Alzheimer's disease is the most common form of dementia in individuals older than 65 years and affects more than 5 million Americans.
Alzheimer’s disease is the most common form of dementia in individuals older than 65 years and affects more than 5 million Americans, according to the Alzheimer’s Association.1 Dementia is a general term for a decline in mental ability severe enough to interfere with daily life.
Alzheimer’s progresses slowly in 3 stages: an early stage with few symptoms, a middle stage of mild mental impairment, and a final stage of Alzheimer’s dementia (Table). These stages are general descriptions, as each individual with Alzheimer’s experiences it in a unique way. Mental, physical, and functional phases often overlap, the time in each stage varies widely from patient to patient, and not every patient experiences all Alzheimer’s symptoms.2
Memory problems and changes in behavior and thinking are common as people age, so tests are needed to rule out other causes of symptoms that appear to be related to Alzheimer’s. Some conditions (such as stroke, tumor, Parkinson’s disease, sleep disturbances, adverse effects of medication, infections, or non-Alzheimer’s dementia) can mimic the symptoms of Alzheimer’s disease, but many of these conditions are treatable and possibly reversible.
The amount of time an individual can live with Alzheimer’s can range from 3 or 4 years, if older than 80 years when given a diagnosis, to as long as 10 years or more if younger than 80 years.3 Alzheimer’s can only be definitively diagnosed after death, however, by linking symptoms with examination of brain tissue in an autopsy.
Stage 1: Mild/Early (Lasts 2 to 4 Years)
Alzheimer’s disease begins slowly and initially involves the parts of the brain that control thought, memory, and language. In the very early stages, minor memory lapses or losing things around the house may be the only symptoms. Toward the end of the first stage, friends and family may recognize there is a problem. They may begin to notice their loved one frequently repeating questions, having difficulty finding the right word in conversations, and losing understanding of language. Over time, the disease deprives individuals of more memory, particularly the ability to remember new information, such as recent conversations or events. Based on performance on memory and mental tests, a physician will be able to detect impaired mental function at this stage.4
Stage 2: Moderate/Middle (Lasts 2 to 10 Years)
Moderate Alzheimer’s can last for many years. During the moderate/ middle stage, brain function gets worse, affecting areas of the brain that control language, reasoning, sensory processing, and thought. The symptoms of moderate Alzheimer’s disease are mostly an increase in the severity of stage 1 symptoms. Professional and social functioning continue to deteriorate because of increasing problems with memory, logic, and speech.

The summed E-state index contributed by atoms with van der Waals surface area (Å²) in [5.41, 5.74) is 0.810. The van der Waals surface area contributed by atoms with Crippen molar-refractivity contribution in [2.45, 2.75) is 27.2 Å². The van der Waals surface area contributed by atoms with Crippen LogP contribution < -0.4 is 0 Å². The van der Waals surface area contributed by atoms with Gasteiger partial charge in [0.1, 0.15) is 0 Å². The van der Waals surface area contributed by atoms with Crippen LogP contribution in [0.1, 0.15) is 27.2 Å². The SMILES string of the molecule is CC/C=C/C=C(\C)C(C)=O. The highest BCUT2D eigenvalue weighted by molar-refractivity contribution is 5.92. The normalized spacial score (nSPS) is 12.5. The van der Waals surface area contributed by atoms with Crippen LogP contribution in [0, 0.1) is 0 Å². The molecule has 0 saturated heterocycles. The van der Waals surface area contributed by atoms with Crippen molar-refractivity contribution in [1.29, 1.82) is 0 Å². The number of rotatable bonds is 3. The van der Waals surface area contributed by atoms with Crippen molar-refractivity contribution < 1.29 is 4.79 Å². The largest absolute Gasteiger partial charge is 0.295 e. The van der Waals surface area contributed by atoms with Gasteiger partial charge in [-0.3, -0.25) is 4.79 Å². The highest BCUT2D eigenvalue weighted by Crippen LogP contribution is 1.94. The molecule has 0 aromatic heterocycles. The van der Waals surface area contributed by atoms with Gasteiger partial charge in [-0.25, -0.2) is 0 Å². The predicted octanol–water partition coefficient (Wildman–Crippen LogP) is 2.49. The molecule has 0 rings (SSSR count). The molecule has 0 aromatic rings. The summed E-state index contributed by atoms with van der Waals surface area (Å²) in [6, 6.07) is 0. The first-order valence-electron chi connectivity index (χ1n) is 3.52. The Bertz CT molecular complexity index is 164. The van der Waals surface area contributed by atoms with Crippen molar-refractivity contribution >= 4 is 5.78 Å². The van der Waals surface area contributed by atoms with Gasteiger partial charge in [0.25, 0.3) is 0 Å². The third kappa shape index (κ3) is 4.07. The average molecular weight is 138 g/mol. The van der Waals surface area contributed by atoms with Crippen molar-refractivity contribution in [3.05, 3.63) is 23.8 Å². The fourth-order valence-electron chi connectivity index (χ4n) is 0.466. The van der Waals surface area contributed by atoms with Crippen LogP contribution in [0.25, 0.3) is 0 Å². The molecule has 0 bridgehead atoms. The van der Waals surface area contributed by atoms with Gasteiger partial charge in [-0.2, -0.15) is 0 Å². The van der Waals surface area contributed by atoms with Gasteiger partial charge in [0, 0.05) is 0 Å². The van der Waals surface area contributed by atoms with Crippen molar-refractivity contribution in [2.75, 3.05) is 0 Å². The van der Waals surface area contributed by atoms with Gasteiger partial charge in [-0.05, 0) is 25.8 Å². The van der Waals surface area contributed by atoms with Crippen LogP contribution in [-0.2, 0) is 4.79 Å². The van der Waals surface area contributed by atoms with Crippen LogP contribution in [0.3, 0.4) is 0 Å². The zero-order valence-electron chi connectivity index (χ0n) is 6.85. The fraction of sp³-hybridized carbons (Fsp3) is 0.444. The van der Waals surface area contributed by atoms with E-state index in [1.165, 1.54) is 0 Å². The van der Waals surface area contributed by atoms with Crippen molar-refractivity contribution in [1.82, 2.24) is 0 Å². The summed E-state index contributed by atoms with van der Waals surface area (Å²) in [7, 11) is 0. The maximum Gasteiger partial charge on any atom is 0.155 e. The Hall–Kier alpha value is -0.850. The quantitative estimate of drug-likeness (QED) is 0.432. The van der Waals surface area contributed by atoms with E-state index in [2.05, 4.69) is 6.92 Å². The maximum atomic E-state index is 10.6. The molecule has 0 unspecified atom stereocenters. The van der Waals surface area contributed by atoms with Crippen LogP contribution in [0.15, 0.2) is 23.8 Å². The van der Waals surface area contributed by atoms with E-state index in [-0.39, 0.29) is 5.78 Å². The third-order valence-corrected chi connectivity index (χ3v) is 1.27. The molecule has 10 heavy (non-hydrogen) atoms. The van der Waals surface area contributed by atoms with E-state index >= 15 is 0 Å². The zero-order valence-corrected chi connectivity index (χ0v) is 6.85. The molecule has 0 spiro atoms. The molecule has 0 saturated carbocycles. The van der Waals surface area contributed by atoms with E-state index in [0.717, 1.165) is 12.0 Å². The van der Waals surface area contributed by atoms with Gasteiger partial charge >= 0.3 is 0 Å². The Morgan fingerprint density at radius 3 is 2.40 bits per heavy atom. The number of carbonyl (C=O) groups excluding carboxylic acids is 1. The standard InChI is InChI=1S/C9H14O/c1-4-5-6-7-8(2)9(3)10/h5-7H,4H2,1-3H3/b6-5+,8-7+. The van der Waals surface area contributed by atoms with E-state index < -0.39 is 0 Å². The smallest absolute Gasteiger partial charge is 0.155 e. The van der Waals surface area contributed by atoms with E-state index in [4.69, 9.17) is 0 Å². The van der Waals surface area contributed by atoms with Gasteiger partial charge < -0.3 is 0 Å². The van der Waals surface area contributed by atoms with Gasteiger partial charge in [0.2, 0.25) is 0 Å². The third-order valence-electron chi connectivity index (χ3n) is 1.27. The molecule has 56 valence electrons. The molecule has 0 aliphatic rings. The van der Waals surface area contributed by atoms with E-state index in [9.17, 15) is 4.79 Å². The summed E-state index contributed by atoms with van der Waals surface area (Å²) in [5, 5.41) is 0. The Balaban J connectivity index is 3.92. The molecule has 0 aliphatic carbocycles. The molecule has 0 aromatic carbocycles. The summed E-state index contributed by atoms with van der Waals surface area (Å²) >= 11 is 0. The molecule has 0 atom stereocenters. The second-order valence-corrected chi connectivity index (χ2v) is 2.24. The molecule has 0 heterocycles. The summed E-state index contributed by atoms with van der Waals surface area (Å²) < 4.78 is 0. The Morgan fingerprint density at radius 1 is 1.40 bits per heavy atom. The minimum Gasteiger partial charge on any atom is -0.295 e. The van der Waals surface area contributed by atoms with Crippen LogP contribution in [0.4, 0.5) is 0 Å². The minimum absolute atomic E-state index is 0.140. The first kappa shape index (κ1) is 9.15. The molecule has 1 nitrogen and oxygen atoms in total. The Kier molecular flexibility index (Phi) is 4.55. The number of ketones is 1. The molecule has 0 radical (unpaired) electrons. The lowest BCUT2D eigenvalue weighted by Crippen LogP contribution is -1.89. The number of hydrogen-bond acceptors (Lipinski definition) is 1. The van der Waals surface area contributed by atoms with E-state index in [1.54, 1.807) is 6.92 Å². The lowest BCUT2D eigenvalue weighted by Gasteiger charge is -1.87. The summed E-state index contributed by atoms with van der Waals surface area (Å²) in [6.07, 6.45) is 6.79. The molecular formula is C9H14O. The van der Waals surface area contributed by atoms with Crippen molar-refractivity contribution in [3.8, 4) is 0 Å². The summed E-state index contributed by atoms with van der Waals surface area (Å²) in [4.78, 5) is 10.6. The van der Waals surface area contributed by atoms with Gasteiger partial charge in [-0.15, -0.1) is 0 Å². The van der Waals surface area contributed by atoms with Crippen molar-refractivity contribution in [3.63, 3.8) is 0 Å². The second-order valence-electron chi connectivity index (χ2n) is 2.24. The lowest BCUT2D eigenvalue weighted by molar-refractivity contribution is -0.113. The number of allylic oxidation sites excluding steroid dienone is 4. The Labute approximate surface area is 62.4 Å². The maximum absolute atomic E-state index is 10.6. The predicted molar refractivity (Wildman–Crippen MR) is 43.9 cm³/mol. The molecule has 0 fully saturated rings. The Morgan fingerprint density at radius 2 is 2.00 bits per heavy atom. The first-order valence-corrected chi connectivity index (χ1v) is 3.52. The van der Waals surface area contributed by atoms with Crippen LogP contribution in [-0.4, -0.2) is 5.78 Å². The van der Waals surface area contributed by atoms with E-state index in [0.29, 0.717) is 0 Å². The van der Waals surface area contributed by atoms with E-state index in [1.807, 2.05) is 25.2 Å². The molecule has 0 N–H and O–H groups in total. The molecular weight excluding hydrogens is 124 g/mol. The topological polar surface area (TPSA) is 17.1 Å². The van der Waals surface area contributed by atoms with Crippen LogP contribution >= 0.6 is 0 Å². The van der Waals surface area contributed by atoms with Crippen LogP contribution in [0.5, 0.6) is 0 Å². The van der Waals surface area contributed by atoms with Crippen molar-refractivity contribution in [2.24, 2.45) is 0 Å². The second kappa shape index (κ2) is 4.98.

The signs of the disease become more pronounced, and behavioral problems often occur. Individuals have greater difficulty performing tasks and begin to forget some details about their life. Affected individuals may still know their family members and some details about their past, especially their childhood and youth. Symptoms may include mood and behavior changes, social withdrawal, confusion, changes in sleep patterns, and an increased risk of wandering and becoming lost.5
Information, skills, and habits learned early in life, such as the ability to read, dance, sing, enjoy music, and hobbies, are among the last abilities to be lost as the disease progresses. The part of the brain that stores this information tends to be affected later in the course of the disease. Making the most of these abilities can help maintain quality of life, even in the moderate phase of the disease.
Stage 3: Severe/Late (Lasts 1 to 3+ Years)
In the last stage of Alzheimer’s, nerve cells in the brain are extensively damaged, causing a severe decline in vocabulary, emotions, and the connection of the brain to body parts. Full-time care is required as patients lose the ability to walk, sit up straight, hold up their head, and smile. It is not possible for patients to move the hand to the mouth, place one foot in front of the other, or urinate on their own. Speech becomes severely limited.
Death often occurs when the body can no longer fight off infection or because the organs begin to break down. Pneumonia is one of the most frequent causes of death in late-stage Alzheimer’s disease.6 In patients who do not succumb to infection or other conditions that are not directly related to Alzheimer’s disease, death usually occurs when the brain can no longer control the body and organs.
Reasons for Hope
Although the onset of Alzheimer’s disease cannot yet be stopped or reversed, an early diagnosis can allow individuals the opportunity to live well for as long as possible and plan for the future. Current treatment approaches focus on helping patients maintain mental function, manage behavioral symptoms, and improve the symptoms of disease. In the future, therapies may be available that target specific genetic, molecular, and cellular mechanisms so that the underlying cause of the disease can be stopped or prevented.
Beth is a clinical pharmacist and medical editor residing in northern California.